Jones gathered with other business people, scientists and local officials Monday in a Fort Lauderdale conference room …  with the water rising outside the building. They had a message to South Florida and Washington: We need to do something.

Peter Haden / WLRN

Brackish water infused with leaves, garbage and fertilizers crept up the legs of people standing in suits and skirts in downtown Fort Lauderdale Monday morning.

Broward county officials - along with academics from Florida Atlantic University and private sector entrepreneurs - willingly gathered on the corner of Las Olas Boulevard and 25th Avenue.

U.S. Congressman Ted Deutch got a close up look at the flooding caused by king tides.

Peter Haden / WLRN

As Hurricane Matthew passed Palm Beach County early Friday, residents camped out in the fifteen area shelters started packing up to go home. Some had additional cargo to pick up: their pets. 

“I think it went amazing” said Elizabeth Harfmann of Palm Beach County Animal Care and Control, who oversaw the Palm Beach County pet-friendly shelter at West Boynton Recreation Center. “Everybody was so courteous and so helpful. The animals were all pretty calm for such a high stress environment.”

Peter Haden / WLRN

Friday morning, the coast was clear.

“We’re going home,” said Altagrace Bonhomme, of Delray Beach, to her two daughters, Wilnise, 8, and Rebecca, 4.

“Yay!” said Wilnise, in white sandals and leopard-print pajama pants, holding her dog Delilah in the crux of her left arm.

Staying at a Palm Beach County shelter wasn’t too bad for the family, nor for Delilah. But they were anxious to get home.

“I don’t know what do expect,” said Bonhomme.

The family hopped into their minivan and made the short trip to suburban Delray Beach.

Peter Haden / WLRN

There were few cars driving on the streets of Lake Worth at mid-morning, but there were about two dozen people on the beach.

“I wanted to come by and check it out and see what the surf looked like,” said Lake Worth resident Peter Mannarino. “It’s getting rough!”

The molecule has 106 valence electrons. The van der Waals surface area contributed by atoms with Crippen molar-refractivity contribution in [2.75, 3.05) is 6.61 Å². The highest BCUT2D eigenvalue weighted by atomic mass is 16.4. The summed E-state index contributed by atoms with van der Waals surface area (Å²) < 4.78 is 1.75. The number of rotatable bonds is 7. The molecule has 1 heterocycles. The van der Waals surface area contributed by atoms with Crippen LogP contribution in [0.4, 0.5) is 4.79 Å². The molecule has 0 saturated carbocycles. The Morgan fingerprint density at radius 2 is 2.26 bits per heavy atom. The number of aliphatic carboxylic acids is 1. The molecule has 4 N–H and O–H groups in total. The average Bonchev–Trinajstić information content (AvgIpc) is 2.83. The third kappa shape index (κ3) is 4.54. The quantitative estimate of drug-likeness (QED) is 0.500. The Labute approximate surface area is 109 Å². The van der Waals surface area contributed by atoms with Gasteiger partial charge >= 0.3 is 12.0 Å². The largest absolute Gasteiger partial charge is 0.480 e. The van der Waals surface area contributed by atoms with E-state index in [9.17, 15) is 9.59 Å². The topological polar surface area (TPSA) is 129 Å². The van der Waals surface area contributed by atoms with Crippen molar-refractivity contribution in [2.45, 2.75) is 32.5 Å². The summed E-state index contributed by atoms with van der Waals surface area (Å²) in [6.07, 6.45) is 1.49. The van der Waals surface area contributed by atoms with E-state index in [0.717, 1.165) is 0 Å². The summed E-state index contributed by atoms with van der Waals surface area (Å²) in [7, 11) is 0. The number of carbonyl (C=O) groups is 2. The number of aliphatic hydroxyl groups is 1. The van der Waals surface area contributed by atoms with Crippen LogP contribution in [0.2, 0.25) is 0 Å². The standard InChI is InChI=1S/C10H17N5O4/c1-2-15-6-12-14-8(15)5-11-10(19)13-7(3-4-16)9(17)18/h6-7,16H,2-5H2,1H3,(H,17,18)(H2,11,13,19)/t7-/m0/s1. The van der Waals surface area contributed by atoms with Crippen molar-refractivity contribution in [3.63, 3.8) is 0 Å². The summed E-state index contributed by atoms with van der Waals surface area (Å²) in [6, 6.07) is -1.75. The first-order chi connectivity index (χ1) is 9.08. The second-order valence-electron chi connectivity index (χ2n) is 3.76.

Ingrid Bonilla, also of Lake Worth, took a documentary approach.


“I wanted to see the beach before the bad weather comes,” Bonilla said. “I want to come back after the storm and see how it’s gonna look - a before-and-after picture.”

Peter Haden / WLRN

Many Palm Beach County residents heeded warnings and spent Wednesday preparing for the worst.  Dave Palumbo dripped with sweat as he clambered to put up shutters on his business in downtown Lake Worth - Igot’s Martiki Bar. “You really can’t take anything for granted down here, so, we’re just getting ready.”  

Palumbo said he’s been through this before, but it had been a while since the last time he had to protect his business from strong winds and flying debris.

Peter Haden / WLRN

South Florida pet owners evacuating their homes ahead of Hurricane Matthew can stay at a special shelter in Palm Beach County. The West Boynton Recreation Center opened Wednesday for owners to stay with their dogs, cats and pocket pets.

“We have a pet friendly shelter for people and their animals,” said Dr. Virginia Sayre, a veterinarian with Palm Beach County Care and Control. “They can bring their animals here during the storm. We put kitties in one section, doggies in another section and people in a third.”

Peter Haden / WLRN

The National Hurricane Center has upgraded Broward County to Hurricane Watch status. Broward County Mayor Marty Kiar says residents should prepare now.

“We have a 75 percent chance on Thursday of being hit by tropical storm force winds, and a 15 percent likelihood of being hit by hurricane force winds,” Kiar said.


Broward County public schools have canceled all school activity Thursday and Friday. Wednesday after-school sports and activities are also canceled. Wednesday classes will take place as scheduled.